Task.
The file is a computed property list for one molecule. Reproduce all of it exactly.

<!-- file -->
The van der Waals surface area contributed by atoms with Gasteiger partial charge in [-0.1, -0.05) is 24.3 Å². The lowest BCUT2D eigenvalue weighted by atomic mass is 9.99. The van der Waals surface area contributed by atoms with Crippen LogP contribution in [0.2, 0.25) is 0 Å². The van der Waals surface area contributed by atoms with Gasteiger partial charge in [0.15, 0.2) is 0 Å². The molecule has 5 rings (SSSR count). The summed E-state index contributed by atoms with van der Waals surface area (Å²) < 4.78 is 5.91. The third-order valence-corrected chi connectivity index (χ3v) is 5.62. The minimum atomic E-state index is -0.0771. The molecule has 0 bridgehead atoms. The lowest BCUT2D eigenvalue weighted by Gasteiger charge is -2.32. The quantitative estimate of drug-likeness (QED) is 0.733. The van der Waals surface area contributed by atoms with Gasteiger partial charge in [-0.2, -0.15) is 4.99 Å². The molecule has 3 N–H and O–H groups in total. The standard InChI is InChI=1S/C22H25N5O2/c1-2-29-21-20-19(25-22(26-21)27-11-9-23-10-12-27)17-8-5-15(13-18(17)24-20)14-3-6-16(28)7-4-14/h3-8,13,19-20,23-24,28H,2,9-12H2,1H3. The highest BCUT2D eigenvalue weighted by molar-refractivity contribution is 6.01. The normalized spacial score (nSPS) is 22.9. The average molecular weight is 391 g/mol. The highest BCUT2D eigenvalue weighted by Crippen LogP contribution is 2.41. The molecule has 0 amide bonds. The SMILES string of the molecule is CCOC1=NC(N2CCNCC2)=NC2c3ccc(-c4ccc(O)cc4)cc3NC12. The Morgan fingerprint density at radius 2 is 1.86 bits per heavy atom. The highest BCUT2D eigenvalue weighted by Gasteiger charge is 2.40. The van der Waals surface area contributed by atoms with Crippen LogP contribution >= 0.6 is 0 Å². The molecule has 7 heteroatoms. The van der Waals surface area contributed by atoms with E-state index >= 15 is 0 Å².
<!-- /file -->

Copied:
The van der Waals surface area contributed by atoms with Gasteiger partial charge in [-0.1, -0.05) is 24.3 Å². The lowest BCUT2D eigenvalue weighted by atomic mass is 9.99. The van der Waals surface area contributed by atoms with Crippen LogP contribution in [0.2, 0.25) is 0 Å². The van der Waals surface area contributed by atoms with Gasteiger partial charge in [0.15, 0.2) is 0 Å². The molecule has 5 rings (SSSR count). The summed E-state index contributed by atoms with van der Waals surface area (Å²) < 4.78 is 5.91. The third-order valence-corrected chi connectivity index (χ3v) is 5.62. The minimum atomic E-state index is -0.0771. The molecule has 0 bridgehead atoms. The lowest BCUT2D eigenvalue weighted by Gasteiger charge is -2.32. The quantitative estimate of drug-likeness (QED) is 0.733. The van der Waals surface area contributed by atoms with Gasteiger partial charge in [-0.2, -0.15) is 4.99 Å². The molecule has 3 N–H and O–H groups in total. The standard InChI is InChI=1S/C22H25N5O2/c1-2-29-21-20-19(25-22(26-21)27-11-9-23-10-12-27)17-8-5-15(13-18(17)24-20)14-3-6-16(28)7-4-14/h3-8,13,19-20,23-24,28H,2,9-12H2,1H3. The highest BCUT2D eigenvalue weighted by molar-refractivity contribution is 6.01. The normalized spacial score (nSPS) is 22.9. The average molecular weight is 391 g/mol. The highest BCUT2D eigenvalue weighted by Crippen LogP contribution is 2.41. The molecule has 0 amide bonds. The SMILES string of the molecule is CCOC1=NC(N2CCNCC2)=NC2c3ccc(-c4ccc(O)cc4)cc3NC12. The Morgan fingerprint density at radius 2 is 1.86 bits per heavy atom. The highest BCUT2D eigenvalue weighted by Gasteiger charge is 2.40. The van der Waals surface area contributed by atoms with Crippen LogP contribution >= 0.6 is 0 Å². The molecule has 7 heteroatoms. The van der Waals surface area contributed by atoms with E-state index >= 15 is 0 Å².